“Branch early, branch often”

There is a tip for all Git users: “Branch early, branch often”

It means you should create yourself a habit of using branch when doing anything on a Git repository (doing the new task, fixing the new bug,…)

 But why?

So, why create a new branch? I want to work on my master branch, what’s wrong with it?

Okay, you can work on master, directly. However, this will lead to some hidden trouble, especially when you work in a team.

Let’s say: when you are working on a cool feature for the website, a customer suddenly called to ask you to fix an urgency bug. What will you do? Use git stash to backup your changes then revert the code to the original version and fix the bug? Of course, this will solve the problem, but it is not the proper solution at all. It might make some conflict when you revert your code from stash after fixed that bug. Or something weird will happen during the code merging.

To avoid these troubles, we can simply create new branches for these tasks.

 How it works?

Let’s see how it works in the comic below:

It is a new working day, and you are in the daily stand up. You picked some awesome tasks.

The first thing to do is create the new branch for your task with git checkout -b:

Keep commit your work as regular as you can, but no need to push them yet.

For sure, when you are working, the customer will call you for some help anytime, no worry, he just needs you to add some features or fix some bugs, or many… don’t be panic…

Because you can’t decline his requests, let’s finish them first, then get back to your work later.

Just make a new commit for your WIP code, then use git checkout to jump back to the master branch.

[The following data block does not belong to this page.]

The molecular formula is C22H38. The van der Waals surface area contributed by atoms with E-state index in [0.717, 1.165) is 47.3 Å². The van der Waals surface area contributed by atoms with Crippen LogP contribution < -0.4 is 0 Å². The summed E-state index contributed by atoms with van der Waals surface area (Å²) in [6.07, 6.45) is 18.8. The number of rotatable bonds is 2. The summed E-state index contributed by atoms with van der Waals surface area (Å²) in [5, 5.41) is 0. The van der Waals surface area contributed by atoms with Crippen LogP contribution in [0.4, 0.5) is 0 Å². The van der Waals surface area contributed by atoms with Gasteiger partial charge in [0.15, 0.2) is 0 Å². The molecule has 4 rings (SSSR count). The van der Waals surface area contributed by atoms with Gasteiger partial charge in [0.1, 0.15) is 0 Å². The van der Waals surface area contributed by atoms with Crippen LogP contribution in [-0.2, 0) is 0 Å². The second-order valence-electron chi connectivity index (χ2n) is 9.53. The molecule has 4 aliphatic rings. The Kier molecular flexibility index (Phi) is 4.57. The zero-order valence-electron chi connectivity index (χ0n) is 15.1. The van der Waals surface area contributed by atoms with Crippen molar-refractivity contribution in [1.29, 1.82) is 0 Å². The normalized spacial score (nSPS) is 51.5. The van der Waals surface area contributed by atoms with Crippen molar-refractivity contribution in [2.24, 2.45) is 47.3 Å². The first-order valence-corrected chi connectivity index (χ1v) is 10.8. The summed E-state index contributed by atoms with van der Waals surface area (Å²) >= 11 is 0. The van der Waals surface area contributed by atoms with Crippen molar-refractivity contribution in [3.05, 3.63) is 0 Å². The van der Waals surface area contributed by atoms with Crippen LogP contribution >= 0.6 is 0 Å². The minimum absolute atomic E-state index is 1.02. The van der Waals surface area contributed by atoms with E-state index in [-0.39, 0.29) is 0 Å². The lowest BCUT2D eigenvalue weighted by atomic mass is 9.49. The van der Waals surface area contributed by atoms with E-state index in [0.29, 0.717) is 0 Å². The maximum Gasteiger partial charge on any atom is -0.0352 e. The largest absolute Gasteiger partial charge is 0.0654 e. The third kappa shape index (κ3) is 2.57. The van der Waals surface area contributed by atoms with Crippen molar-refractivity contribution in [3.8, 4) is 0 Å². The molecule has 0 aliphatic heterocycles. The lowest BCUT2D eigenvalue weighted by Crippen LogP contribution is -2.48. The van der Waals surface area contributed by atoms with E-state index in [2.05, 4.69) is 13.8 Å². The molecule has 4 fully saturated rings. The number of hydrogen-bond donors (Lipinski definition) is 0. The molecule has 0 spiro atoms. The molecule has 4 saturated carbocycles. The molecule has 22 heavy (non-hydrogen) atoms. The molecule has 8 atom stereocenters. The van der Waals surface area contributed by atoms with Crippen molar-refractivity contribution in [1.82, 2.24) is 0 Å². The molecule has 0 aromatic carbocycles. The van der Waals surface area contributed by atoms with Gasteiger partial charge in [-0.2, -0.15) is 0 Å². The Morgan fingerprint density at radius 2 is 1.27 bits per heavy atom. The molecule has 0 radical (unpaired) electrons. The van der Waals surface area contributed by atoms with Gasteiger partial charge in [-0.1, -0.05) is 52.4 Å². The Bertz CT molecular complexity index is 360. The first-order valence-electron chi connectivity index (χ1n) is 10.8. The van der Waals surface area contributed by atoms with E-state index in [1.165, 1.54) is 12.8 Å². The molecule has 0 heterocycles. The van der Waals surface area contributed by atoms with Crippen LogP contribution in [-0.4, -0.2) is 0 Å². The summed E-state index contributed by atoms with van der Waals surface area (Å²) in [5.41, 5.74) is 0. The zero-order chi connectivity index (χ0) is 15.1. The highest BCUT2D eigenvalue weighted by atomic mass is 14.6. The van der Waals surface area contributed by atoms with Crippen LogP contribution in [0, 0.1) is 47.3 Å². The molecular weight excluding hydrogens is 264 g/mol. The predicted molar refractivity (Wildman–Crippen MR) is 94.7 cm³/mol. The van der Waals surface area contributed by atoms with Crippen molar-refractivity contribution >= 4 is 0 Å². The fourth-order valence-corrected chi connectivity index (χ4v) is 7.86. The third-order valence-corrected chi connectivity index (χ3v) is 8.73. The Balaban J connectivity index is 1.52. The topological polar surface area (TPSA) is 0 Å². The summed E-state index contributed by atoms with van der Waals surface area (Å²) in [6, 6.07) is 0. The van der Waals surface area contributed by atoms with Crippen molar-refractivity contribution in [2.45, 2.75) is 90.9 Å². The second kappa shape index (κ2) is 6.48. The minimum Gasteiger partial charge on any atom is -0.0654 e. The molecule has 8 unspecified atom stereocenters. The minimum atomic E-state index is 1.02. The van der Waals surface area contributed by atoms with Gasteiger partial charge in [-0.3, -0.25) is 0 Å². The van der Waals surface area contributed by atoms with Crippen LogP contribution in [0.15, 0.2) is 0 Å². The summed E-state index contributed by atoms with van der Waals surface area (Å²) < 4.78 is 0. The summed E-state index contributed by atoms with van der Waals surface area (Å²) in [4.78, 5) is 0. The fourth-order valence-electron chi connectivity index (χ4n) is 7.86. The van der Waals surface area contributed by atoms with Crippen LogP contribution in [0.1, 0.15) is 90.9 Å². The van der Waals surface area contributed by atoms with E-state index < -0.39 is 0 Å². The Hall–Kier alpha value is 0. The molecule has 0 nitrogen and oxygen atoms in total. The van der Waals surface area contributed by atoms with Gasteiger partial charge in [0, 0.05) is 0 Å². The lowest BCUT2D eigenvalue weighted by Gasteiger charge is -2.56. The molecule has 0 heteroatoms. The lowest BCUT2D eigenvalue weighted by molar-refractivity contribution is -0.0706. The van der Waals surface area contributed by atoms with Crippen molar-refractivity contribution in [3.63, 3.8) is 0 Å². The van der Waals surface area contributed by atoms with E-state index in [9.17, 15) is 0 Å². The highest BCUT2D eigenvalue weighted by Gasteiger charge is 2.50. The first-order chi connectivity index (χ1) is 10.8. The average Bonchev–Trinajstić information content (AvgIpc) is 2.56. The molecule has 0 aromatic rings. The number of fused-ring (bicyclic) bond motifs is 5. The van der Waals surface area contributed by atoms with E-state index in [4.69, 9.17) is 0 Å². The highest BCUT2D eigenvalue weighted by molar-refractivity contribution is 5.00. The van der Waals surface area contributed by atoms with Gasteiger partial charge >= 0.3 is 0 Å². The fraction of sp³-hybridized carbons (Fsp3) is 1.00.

Don’t forget to use git fetch or git pull to get the latest code to your master branch before you continue with the fix.

Now, create a new branch from master, let’s call it change-font, because the customer wants to change the website’s font family.

Do the fix, and when you are finished, commit it.

Get back to master branch and merge your changes with git checkout and git merge:

Now, your commits now merged into the master branch. You can push them to the remote and do the deploy, ask the customer to check the result. Then, back to your awesome WIP features (US-111).

Finish your work and commit it.

It’s 6:00 PM, let’s merge your work to master branch and push them to the remote. Time to go home! Your working day has been finished!

 So, will you branch?

It seems to take a lot of steps, may be it’s too complex for you, but believe me, dealing with conflicts or losing your code is much is worse than this.

Will you spend few minutes to create a branch or spend few hours just to revert your missing code back?

You can use some Git client such as SourceTree or GitX to have a visual commit graph, it’s much better. But using command line should give you a better Git knowledge.

Finally, let’s end this article by looking at this graph, could you remember which command was used in each commit?

 
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